The recently published article by eSecurity Planet, HTML5 WebSockets Identified As Security Risk raises a few interesting questions.
“WebSockets can be used for lots of things, but they shouldn’t be used for all items on a web page.”
“We think that user capacity may be an issue with WebSockets if it’s not implemented in the right way”
The current trend of Web applications creates more and more demand for rich, engaging, and interactive user experiences. Solutions based on HTTP (Ajax, Comet) are costly to implement and often run into scalability and performance issues for large scale deployments. The WebSocket standard was created to address the limitations inherent in HTTP for these kinds of applications; simply because HTTP wasn’t designed for such use cases. Therefore, WebSocket architectures will provide more capacity, better scalability, and performance, than what can be achieved using existing techniques. Of course, badly implemented solutions cannot live up to these expectations — WebSocket on its own doesn’t give it for free — but it is definitely possible with SEDA-like architectures (Staged Event Driven Architecture), such as non-blocking I/O (NIO). This is proven by some implementations out there, supported by more and more scalability and performance benchmarks.
“So if a server is not accepting connections fast enough, then you shouldn’t try and open a new connection before the previous one was accepted,” Shekyan said. “That would prevent DoS (Denial of Service) attacks.”
The DoS concerns against WebSocket servers may seem valid at first sight, but given that the WebSocket handshake starts off with an HTTP request, the existing HTTP/IP measures already in place will be able to cut off these connection requests and stop them from ever reaching the intended WebSocket server in the first place. And even if the DoS requests reach the WebSocket server, WebSocket server vendors can and should implement login modules and authorization mechanisms to address it. Kaazing WebSocket Gateway, for example, offers multiple security layers to protect against different types of attack vectors.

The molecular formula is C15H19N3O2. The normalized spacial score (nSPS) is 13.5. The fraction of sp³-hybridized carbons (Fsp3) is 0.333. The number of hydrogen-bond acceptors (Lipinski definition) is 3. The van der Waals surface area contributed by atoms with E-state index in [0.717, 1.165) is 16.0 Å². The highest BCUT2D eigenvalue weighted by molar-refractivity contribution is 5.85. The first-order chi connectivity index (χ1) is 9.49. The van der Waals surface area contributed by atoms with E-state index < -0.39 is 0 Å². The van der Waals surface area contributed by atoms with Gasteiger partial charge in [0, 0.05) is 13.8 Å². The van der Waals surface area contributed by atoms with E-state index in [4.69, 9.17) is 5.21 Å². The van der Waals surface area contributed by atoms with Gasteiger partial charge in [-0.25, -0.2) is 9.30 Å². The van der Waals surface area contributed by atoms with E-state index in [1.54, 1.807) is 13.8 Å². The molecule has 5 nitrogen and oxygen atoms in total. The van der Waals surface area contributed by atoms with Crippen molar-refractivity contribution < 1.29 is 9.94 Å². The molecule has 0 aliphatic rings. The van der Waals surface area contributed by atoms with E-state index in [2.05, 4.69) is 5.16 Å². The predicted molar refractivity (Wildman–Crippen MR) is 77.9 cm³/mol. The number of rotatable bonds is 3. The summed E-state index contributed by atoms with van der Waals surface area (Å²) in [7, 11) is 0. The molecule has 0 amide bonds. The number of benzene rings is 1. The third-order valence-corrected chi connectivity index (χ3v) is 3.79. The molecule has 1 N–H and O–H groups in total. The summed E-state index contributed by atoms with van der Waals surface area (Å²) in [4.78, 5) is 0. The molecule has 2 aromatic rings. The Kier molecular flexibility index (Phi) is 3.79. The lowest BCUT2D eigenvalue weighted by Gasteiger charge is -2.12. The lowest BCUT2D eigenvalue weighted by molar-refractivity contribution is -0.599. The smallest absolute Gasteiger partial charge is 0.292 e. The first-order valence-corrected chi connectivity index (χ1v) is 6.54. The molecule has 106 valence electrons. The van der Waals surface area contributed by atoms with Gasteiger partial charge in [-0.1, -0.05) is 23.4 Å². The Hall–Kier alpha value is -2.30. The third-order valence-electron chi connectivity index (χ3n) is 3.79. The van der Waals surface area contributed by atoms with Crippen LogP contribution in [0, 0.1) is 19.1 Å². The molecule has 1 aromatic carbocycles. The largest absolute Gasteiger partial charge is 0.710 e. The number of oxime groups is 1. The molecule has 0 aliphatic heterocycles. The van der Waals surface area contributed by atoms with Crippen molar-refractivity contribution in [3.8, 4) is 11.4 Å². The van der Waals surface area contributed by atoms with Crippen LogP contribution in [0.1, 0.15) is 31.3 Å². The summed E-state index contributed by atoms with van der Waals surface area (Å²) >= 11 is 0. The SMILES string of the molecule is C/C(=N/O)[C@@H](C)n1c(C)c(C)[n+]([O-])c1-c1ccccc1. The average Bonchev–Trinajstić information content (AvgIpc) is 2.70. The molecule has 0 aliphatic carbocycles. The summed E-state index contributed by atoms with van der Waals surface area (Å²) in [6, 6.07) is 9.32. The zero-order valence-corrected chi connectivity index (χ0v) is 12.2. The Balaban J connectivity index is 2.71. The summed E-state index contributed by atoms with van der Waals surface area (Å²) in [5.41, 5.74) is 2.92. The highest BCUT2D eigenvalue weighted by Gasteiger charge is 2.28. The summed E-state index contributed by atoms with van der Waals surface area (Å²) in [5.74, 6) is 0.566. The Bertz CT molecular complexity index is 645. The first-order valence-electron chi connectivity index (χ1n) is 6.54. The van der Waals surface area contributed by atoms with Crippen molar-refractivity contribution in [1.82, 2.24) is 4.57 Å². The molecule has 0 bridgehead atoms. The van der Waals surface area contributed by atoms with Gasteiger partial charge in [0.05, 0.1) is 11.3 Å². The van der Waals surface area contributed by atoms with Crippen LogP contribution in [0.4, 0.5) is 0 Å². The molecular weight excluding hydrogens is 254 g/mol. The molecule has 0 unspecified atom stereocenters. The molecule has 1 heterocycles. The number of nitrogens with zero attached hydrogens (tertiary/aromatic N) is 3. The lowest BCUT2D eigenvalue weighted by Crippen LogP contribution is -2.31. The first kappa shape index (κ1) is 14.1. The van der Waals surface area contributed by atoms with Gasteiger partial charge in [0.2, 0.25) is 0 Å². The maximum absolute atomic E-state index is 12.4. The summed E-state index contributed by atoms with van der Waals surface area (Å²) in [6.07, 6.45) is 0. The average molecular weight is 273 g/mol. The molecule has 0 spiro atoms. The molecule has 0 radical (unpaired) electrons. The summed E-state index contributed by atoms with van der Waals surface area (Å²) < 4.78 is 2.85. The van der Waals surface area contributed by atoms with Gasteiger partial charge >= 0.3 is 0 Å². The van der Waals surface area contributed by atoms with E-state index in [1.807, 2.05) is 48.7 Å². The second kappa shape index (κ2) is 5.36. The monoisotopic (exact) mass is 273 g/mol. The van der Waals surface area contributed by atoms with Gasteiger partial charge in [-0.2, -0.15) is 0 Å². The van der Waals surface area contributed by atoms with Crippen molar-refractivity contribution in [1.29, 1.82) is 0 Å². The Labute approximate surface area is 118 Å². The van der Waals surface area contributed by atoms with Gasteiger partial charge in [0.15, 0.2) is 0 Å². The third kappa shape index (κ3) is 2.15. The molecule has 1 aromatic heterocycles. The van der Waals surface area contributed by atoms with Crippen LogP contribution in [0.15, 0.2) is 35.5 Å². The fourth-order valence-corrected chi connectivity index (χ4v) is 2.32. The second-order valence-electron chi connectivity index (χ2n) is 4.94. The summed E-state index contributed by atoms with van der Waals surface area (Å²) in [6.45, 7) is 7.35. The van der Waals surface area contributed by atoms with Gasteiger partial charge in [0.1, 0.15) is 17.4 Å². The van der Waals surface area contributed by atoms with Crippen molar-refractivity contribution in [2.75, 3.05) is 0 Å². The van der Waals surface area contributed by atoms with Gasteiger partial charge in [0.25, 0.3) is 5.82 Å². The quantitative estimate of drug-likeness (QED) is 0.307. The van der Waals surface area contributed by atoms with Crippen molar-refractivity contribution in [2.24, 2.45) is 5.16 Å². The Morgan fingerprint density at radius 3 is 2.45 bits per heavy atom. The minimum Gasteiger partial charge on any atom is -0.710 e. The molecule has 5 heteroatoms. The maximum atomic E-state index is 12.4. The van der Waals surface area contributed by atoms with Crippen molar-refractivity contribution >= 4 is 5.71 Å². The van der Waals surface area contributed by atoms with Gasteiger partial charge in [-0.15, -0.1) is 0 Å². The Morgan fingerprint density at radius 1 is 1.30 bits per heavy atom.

In real-life deployments, intermediaries can sometimes interfere with WebSocket communication. The good news is that proven techniques from the HTTP world, such as TLS/SSL, can be applied to WebSockets as well, preventing intermediaries from inspecting the encrypted traffic. Needless to say, it’s hard to disagree with the article’s point:
“[Firewall and IPS network security device] vendors should really start at looking at handling the WebSockets protocol.”
In the last few years the W3C and IETF bodies have invested tremendous effort into WebSocket security, ensuring that it doesn’t expose vulnerabilities. If a standard is not implemented correctly, there’s of course a chance that the implementation has vulnerabilities. However, that doesn’t make the standard insecure, it’s just that implementation. We, at Kaazing take security extremely seriously and our products have gone through rigorous testing at some of the world’s largest financial institutions and 3rd party security testing companies, such as Veracode.
If interested in further details on WebSocket security in general, check out the HTML5 WebSocket Security is Strong article for security measures any WebSocket deployment can employ today. For details on more enterprise strength security, you can read the Kaazing WebSocket Gateway Security is Strong post.